Because of this, we aren’t censored by the university and can better serve the MSU community.

This independence comes with a cost. We continue to pay the entire student staff. Plenty of student newsrooms only pay editors and rely on volunteer reporting. 

When we pay our student staff, we allow them to commit more time and energy into bringing you the news as opposed to committing more time to a separate income source. Although our journalists have worked primarily remotely since March, we also maintain our newsroom building on East Grand River Avenue and have weathered the costs of COVID-19 — reflected in the decision to cut weekly print publication to biweekly on Tuesdays. 

It’s easy to make a scapegoat out of “the media.” What’s more difficult to do is understand its inner workings while running a newsroom as a full-time student with limited resources.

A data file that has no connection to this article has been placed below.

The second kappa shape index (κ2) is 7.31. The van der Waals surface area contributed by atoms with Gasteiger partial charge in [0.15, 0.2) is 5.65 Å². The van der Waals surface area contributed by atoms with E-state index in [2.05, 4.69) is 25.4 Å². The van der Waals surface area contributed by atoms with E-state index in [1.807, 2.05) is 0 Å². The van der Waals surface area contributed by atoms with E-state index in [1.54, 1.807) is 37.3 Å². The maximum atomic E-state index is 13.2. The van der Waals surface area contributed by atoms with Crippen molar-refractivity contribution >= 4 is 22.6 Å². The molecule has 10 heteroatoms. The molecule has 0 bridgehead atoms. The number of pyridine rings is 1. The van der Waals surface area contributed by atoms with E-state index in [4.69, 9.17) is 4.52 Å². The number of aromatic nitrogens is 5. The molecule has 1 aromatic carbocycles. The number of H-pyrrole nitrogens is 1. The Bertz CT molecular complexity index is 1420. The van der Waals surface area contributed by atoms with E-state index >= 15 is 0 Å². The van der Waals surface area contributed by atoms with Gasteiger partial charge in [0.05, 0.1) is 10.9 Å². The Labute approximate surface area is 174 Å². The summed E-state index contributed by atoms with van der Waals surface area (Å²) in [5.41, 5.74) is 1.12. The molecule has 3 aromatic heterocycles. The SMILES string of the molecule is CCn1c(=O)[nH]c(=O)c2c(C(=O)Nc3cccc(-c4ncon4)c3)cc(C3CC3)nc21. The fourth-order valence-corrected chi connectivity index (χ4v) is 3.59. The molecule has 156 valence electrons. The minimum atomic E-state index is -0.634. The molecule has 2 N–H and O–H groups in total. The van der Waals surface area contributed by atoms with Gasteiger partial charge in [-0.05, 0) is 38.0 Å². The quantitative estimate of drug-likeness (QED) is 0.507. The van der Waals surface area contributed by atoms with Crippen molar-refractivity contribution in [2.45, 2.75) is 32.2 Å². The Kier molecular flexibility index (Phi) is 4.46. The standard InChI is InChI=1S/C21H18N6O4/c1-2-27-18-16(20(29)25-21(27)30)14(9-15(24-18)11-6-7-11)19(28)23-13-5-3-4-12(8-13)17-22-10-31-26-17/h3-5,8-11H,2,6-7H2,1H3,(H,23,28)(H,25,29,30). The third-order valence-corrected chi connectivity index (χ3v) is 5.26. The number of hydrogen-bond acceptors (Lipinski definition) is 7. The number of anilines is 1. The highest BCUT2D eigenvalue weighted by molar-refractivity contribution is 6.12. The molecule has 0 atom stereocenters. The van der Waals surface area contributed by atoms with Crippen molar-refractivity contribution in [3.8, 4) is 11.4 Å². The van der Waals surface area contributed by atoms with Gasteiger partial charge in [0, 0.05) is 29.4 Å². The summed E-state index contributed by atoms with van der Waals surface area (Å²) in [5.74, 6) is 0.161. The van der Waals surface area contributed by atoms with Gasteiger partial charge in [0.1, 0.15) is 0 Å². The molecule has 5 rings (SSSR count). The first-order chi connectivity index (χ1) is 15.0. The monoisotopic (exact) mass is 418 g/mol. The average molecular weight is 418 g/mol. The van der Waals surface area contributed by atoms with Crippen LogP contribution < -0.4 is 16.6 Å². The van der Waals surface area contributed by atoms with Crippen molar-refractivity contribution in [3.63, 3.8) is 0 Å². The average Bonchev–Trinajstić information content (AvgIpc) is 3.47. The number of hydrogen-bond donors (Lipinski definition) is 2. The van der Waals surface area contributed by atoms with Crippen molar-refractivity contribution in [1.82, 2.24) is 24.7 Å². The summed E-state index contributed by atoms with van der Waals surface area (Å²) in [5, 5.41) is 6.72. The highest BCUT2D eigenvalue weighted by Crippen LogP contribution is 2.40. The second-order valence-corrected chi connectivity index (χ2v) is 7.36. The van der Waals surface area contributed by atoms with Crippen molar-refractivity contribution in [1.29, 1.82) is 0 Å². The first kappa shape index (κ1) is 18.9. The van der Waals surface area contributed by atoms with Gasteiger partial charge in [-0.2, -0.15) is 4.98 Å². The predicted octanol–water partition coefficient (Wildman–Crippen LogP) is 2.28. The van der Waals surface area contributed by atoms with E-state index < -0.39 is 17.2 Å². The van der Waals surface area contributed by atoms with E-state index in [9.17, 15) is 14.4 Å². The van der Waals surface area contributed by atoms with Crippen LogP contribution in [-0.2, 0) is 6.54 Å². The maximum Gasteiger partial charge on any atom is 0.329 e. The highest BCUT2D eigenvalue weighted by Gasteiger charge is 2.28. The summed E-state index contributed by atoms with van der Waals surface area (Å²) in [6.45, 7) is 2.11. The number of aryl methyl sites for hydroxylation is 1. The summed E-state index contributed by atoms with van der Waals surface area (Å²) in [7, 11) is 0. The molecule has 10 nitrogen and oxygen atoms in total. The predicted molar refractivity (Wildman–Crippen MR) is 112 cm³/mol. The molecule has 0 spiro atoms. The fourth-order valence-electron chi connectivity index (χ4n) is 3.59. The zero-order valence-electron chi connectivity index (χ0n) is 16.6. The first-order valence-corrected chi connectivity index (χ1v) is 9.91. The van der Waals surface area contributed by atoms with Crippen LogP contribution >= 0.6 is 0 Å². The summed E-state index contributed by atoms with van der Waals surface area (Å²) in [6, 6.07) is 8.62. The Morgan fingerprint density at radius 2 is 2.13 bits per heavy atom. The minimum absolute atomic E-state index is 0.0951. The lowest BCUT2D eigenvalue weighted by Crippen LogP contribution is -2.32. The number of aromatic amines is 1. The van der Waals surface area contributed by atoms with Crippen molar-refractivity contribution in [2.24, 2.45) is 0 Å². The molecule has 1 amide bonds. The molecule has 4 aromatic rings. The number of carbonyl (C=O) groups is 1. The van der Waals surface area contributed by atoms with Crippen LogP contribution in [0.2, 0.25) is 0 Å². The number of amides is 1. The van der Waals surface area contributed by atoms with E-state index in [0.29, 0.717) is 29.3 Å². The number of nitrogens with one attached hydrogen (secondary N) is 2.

Advertising is necessary to keep our publication afloat, but we don’t want to publish something that might cause harm and damage our credibility in the process. It goes without saying, advertisements neither reflect the official positions of the Editorial Board nor influence our news content.

The State News is the independent student publication that serves Michigan State students first and foremost, and we intend to keep it that way. 

The State News Editorial Board is composed of Editor-in-Chief Evan Jones, Managing Editor SaMya Overall, Campus Desk Editor Karly Graham, City Desk Editor Kaishi Chhabra, Culture Desk Editor Devin Anderson-Torrez, Sports Desk Editor Jayna Bardahl, Copy Chief Mark Ostermeyer, Audience Engagement Editor Sophia Kalakailo, Multimedia Manager Tessa Osborne, Photo Editor Alyte Katilius, Staff Rep. Wendy Guzman and Diversity and Inclusion Rep. Di’Amond Moore.